Behind the Book: The Satanic Mechanic
The second book in my Tannie (Auntie) Maria murder mystery series is The Satanic Mechanic. Central to the story is a PTSD (Post Traumatic Stress Disorder) counseling group, run by a man known as the satanic mechanic. South Africa is fertile ground for trauma and healing. I had the joy and the pain of being part of the South African anti-apartheid struggle. Marches, singing, teargas, shooting, prison, assassinations, a State of Emergency (in which the state could detain anyone indefinitely) were my rite of passage from youth to adulthood. I visited detainees and their families, counseled torture victims, interviewed abused women, danced in the streets when Mandela was released and cast my own vote in the country’s first democratic elections. My heart is still singing and my body recovering from these years of intense struggle.
My Tannie Maria books are pure fiction, but of course they are entwined with my reality both past and present. A core theme I explore in The Satanic Mechanic is healing. This reflects my political belief that we need to challenge and transform our reality (not just wallow in our suffering), but it also resonates with my own personal journey to healing. Sometimes this overlap is quite literal. Earlier this month, I had an anaphylactic shock. My body and lungs swelled up. My heart got weak and my breathing was shutting down. I was in a remote, inaccessible area. I genuinely thought I was going to die (and later learned that many people do die from anaphylaxis). But then I remembered the breathing exercise that my fictional satanic mechanic had given to the old man, Tata Radebe in the PTSD group. Tata Radebe was having flashbacks of his torture in which the police placed a wet canvas bag over his head, so he couldn’t breathe. I applied a variation of the exercise to my own breathing, designed to calm the heart and brain, and eventually I was able to draw full breath again. The satanic mechanic saved my life.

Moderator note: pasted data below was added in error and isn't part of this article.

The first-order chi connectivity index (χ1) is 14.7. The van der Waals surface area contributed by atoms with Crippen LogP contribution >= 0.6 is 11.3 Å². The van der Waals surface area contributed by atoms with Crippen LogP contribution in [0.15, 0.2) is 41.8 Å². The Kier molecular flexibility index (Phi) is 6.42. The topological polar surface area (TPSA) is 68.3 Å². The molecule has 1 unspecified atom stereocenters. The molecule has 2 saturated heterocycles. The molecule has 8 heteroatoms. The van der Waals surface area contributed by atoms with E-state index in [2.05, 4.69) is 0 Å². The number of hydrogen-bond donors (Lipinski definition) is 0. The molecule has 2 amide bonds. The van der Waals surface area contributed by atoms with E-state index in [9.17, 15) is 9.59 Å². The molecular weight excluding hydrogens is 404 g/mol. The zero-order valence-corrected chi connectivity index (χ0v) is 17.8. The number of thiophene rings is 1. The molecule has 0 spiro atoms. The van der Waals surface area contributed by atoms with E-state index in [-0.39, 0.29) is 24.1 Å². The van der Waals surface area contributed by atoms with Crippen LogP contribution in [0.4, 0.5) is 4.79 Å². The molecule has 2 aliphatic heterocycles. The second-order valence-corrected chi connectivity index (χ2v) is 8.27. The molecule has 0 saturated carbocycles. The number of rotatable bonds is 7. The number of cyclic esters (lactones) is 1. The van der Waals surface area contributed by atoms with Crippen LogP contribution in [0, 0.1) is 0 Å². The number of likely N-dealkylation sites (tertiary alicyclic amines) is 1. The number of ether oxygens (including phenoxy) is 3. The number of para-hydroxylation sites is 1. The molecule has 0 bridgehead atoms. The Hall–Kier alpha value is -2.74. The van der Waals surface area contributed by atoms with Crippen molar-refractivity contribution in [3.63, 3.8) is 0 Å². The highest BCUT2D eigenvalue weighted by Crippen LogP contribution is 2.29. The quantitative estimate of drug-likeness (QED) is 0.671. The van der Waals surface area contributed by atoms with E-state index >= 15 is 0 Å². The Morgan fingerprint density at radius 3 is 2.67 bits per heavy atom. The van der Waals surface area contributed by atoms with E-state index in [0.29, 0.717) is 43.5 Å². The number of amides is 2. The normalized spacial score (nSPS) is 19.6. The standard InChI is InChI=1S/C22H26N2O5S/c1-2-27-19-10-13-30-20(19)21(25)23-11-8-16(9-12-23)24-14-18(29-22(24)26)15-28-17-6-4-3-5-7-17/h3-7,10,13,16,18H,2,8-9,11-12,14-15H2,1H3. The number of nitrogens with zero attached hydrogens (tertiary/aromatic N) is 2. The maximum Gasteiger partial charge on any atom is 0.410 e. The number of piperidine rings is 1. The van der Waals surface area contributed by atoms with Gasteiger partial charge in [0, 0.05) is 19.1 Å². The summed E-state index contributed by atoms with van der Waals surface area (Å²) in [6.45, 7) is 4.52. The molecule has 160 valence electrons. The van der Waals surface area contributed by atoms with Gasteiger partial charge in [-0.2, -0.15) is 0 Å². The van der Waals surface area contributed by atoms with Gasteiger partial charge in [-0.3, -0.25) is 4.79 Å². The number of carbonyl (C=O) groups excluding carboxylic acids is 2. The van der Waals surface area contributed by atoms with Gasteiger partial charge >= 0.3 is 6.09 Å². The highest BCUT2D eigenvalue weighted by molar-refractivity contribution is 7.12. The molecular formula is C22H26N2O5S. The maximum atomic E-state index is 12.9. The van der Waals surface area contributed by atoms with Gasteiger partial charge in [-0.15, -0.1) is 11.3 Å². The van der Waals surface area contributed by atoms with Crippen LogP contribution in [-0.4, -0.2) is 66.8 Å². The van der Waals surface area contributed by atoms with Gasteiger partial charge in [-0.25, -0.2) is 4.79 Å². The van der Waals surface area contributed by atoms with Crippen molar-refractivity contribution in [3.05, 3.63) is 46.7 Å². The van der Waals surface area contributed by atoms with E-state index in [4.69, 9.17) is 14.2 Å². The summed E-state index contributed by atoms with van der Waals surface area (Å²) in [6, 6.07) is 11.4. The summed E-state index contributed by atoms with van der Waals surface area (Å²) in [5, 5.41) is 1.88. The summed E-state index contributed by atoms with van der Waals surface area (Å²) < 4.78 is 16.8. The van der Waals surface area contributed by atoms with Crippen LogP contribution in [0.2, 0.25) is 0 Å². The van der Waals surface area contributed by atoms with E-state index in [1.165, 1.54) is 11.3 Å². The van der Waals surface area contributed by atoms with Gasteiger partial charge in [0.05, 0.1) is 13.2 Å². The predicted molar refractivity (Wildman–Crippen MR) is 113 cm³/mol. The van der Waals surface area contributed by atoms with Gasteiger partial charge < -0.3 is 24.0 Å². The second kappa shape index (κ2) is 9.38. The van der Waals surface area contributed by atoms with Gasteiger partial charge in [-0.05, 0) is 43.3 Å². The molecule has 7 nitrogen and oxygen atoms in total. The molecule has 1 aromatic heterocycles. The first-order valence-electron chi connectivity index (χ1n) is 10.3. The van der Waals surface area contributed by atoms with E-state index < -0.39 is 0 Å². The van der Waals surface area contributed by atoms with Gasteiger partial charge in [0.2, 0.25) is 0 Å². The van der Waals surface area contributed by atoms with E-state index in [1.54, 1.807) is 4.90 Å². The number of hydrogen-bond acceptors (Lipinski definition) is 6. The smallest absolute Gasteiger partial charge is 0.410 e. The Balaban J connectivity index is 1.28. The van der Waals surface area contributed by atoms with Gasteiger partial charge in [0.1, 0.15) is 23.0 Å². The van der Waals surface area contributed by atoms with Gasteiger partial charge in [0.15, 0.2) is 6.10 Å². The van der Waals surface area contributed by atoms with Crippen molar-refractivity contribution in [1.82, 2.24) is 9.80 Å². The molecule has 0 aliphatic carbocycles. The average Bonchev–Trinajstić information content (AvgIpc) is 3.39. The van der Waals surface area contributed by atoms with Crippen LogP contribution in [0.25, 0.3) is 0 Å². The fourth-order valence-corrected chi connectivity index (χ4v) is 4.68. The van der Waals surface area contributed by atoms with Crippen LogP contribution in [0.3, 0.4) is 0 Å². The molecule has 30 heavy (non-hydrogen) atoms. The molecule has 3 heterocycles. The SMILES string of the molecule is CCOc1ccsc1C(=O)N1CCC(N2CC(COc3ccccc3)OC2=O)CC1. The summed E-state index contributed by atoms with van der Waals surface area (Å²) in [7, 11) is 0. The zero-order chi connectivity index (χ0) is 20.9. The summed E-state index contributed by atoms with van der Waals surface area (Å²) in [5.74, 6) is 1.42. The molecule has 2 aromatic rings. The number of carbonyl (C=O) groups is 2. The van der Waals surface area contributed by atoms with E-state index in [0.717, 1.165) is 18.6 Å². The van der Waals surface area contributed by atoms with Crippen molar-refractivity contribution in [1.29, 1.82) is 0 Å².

In the Satanic Mechanic I have a cast of characters that help me to explore a range of political and psychological issues that have touched me. Slimkat is a gentle land-rights activist, who allows me to express my spiritual and political empathy with the earliest indigenous people in South Africa (the San a.k.a Bushmen). The PTSD group gives me the opportunity to explore some of the traumas that South Africans have been exposed too. Maria has been beaten and raped by her late husband. Dirk was conscripted to the racist apartheid army. Ricus (the mechanic) was abused as a child. Lemoni was the victim of an armed robbery. Radebe suffered torture at the hands of the apartheid police. Fatima has been traumatised by violent xenophobia. These stories were all shaped by my own experiences, direct or indirect. I have, for example, counseled a torture survivor who was subjected to the notorious wet canvas-bag over the head method.